Election Petitions

Part of the debate – in the House of Commons at 12:17 am on 18th July 2011.

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Photo of John Mann John Mann Labour, Bassetlaw 12:17 am, 18th July 2011

No.

Clearly the candidate needs to take responsibility for their publicity, but the reason that question rings so true to me is that in 1997, I was sent by the Labour party to oversee the last five days of the campaign in Oldham East and Saddleworth of Mr Phil Woolas. I wrote the leaflets in the last five days, and Mr Woolas, as a good candidate, was not consulted on them at any stage.

In the parlance of the Labour party agents—it is no different among the other major parties—candidates have been known for decades as “LNs”—legal necessities. My leaflets were beyond reproach, but if they had not been, who would have been responsible? Would it have been the writer of the leaflets, the legal agent appointed by the candidate, or the candidate? It seems to me that some flexibility of sanctions is needed in the law, to take that question into account. The matter could be further complicated, of course, if leaflets were put out jointly with local election candidates, potentially involving two agents and different candidates.

It seems to me that there is a fundamental weakness in the law. In essence, the question available to the election court, as demonstrated in the case of Mr Woolas, is yes or no, guilty or not guilty. If guilty, the sanction must be the ultimate one of striking out. No other option was available in Mr Woolas’s case. There was no option of looking to see whether the leaflets influenced the campaign. Therefore, a leaflet that is written but never distributed—a copy could be obtained—could be used to overturn an election result.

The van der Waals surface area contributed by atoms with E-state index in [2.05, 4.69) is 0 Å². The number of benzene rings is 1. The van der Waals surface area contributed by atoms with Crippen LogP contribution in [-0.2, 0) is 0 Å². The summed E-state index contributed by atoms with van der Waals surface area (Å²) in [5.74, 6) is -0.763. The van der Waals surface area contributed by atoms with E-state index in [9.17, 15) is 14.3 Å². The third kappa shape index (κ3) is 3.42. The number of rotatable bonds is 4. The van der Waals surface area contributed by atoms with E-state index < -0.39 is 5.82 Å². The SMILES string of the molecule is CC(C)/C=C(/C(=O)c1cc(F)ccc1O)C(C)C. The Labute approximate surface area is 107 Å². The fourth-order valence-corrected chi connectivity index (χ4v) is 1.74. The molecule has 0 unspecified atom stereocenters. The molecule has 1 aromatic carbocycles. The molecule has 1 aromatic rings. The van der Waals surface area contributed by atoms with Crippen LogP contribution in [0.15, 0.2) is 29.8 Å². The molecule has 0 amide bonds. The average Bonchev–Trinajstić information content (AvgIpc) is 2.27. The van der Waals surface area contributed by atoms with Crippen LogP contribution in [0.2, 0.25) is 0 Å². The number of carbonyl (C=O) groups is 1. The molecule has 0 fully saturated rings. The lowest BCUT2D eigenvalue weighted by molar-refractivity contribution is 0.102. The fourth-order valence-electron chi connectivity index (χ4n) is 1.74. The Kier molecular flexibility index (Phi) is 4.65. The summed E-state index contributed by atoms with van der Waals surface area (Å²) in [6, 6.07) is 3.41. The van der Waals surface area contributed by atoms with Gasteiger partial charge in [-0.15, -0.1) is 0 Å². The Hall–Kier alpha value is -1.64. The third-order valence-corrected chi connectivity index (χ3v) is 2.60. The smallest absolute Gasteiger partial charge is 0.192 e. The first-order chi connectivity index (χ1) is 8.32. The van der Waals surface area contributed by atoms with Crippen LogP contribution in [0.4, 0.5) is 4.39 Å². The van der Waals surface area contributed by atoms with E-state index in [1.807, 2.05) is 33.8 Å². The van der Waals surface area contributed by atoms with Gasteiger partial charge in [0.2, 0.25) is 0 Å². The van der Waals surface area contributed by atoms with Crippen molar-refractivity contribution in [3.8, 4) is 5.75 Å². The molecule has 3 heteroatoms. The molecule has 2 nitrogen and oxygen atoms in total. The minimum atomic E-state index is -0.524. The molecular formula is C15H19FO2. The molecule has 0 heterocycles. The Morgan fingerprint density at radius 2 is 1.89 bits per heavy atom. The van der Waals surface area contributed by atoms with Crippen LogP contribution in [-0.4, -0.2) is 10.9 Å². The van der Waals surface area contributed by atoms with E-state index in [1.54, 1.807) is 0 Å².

There is a second principle: there is no right of appeal—the press coverage at the time of Mr Woolas’s case perhaps confused that. The Fiona Jones case in 1999 was a criminal prosecution. Because of that, she successfully appealed and was reinstated as a Member of Parliament. In the civil case against Mr Woolas, no appeal was possible, as was recognised when he attempted a judicial review, and therefore it was not possible to look at the statements of fact as determined by the election court judges. Natural justice in any other place dictates that there should be an appeal. A murderer of the worst kind has a right of appeal, and yet a parliamentarian who has lost his seat because of an election court ruling—as others could—does not. That anomaly needs to be changed. It was changed in relation to criminal cases because of the Fiona Jones case, but it was left out of the 1983 consolidation Act.

It is essential that the Government move quickly to change that before lots of similar cases are brought to attempt to change results. I put it to the House that in the internet era, there is a greater possibility of more cases being brought, because there are more outlets for things being stated as part of a campaign. The candidate— rightly and honourably—must accept ownership of those things, but he might not have direct control of them during the campaign. I put it to the Minister that we are all at risk.

My final point to the Minister is a separate one that relates to my election. I estimate that a wealthy benefactor in the other place, Lord Ashcroft, put in £250,000 to try to win my seat in the election, and he did so quite legally. Many photographs of the then Leader of the Opposition, the now Prime Minister, were sent by direct mail. One household received 29 direct mails, and mine received six. It was a waste of money—it may have increased my vote—but there is an unfairness in the system. If I had £250,000 to spend, I think I could increase my majority.

That also needs to be looked at. A review of fairness, honesty and integrity in elections is imperative—a review that does not excuse certain behaviour or give candidates of any party anywhere to run; and that allows honourable, fair and just campaigns and outcomes; but which leaves fair, just and reasonable remedies for those who wish to challenge them. The internet, e-mail, texting and Twitter age dictates that the Government must introduce legislation to change the foundation of electoral law in the UK, which is described by Roger Morris and David Monks, in “Running Elections 2003”, as

“Victorian in construction and tone”.

We need to modernise, and for all our sakes, we need to do so quickly.